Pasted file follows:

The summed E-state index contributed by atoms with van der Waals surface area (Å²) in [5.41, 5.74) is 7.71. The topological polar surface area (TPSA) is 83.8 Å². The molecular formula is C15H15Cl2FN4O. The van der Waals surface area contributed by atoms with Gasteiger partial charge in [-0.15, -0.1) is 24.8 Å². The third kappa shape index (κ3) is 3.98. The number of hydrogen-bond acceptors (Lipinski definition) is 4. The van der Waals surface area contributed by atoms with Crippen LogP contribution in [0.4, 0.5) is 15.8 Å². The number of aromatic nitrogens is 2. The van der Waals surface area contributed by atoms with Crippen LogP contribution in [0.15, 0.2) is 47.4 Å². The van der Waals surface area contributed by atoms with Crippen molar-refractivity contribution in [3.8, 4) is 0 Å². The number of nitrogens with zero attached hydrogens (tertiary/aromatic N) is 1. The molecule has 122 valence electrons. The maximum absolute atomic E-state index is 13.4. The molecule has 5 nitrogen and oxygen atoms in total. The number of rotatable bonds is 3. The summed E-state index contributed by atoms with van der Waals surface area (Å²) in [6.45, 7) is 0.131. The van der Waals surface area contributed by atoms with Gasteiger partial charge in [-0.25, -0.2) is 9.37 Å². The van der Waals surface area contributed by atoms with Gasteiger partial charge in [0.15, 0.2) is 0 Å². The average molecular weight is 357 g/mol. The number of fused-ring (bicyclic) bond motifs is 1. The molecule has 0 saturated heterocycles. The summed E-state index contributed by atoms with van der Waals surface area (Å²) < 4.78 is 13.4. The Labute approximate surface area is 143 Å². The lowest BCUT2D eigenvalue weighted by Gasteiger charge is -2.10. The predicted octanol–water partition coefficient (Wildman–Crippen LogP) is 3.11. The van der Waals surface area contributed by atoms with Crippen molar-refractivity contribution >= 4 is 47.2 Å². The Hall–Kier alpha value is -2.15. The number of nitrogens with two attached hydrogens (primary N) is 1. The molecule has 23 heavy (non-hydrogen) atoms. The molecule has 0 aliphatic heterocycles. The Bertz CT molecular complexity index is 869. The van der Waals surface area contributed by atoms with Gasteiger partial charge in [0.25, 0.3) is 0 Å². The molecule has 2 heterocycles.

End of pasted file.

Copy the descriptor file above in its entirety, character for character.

The summed E-state index contributed by atoms with van der Waals surface area (Å²) in [5.41, 5.74) is 7.71. The topological polar surface area (TPSA) is 83.8 Å². The molecular formula is C15H15Cl2FN4O. The van der Waals surface area contributed by atoms with Gasteiger partial charge in [-0.15, -0.1) is 24.8 Å². The third kappa shape index (κ3) is 3.98. The number of hydrogen-bond acceptors (Lipinski definition) is 4. The van der Waals surface area contributed by atoms with Crippen LogP contribution in [0.4, 0.5) is 15.8 Å². The number of aromatic nitrogens is 2. The van der Waals surface area contributed by atoms with Crippen LogP contribution in [0.15, 0.2) is 47.4 Å². The van der Waals surface area contributed by atoms with Crippen molar-refractivity contribution in [3.8, 4) is 0 Å². The number of nitrogens with zero attached hydrogens (tertiary/aromatic N) is 1. The molecule has 122 valence electrons. The maximum absolute atomic E-state index is 13.4. The molecule has 5 nitrogen and oxygen atoms in total. The number of rotatable bonds is 3. The summed E-state index contributed by atoms with van der Waals surface area (Å²) in [6.45, 7) is 0.131. The van der Waals surface area contributed by atoms with Gasteiger partial charge in [-0.25, -0.2) is 9.37 Å². The van der Waals surface area contributed by atoms with Gasteiger partial charge in [0.15, 0.2) is 0 Å². The average molecular weight is 357 g/mol. The number of fused-ring (bicyclic) bond motifs is 1. The molecule has 0 saturated heterocycles. The summed E-state index contributed by atoms with van der Waals surface area (Å²) < 4.78 is 13.4. The Labute approximate surface area is 143 Å². The lowest BCUT2D eigenvalue weighted by Gasteiger charge is -2.10. The predicted octanol–water partition coefficient (Wildman–Crippen LogP) is 3.11. The van der Waals surface area contributed by atoms with Crippen molar-refractivity contribution >= 4 is 47.2 Å². The Hall–Kier alpha value is -2.15. The number of nitrogens with two attached hydrogens (primary N) is 1. The molecule has 23 heavy (non-hydrogen) atoms. The molecule has 0 aliphatic heterocycles. The Bertz CT molecular complexity index is 869. The van der Waals surface area contributed by atoms with Gasteiger partial charge in [0.25, 0.3) is 0 Å². The molecule has 2 heterocycles.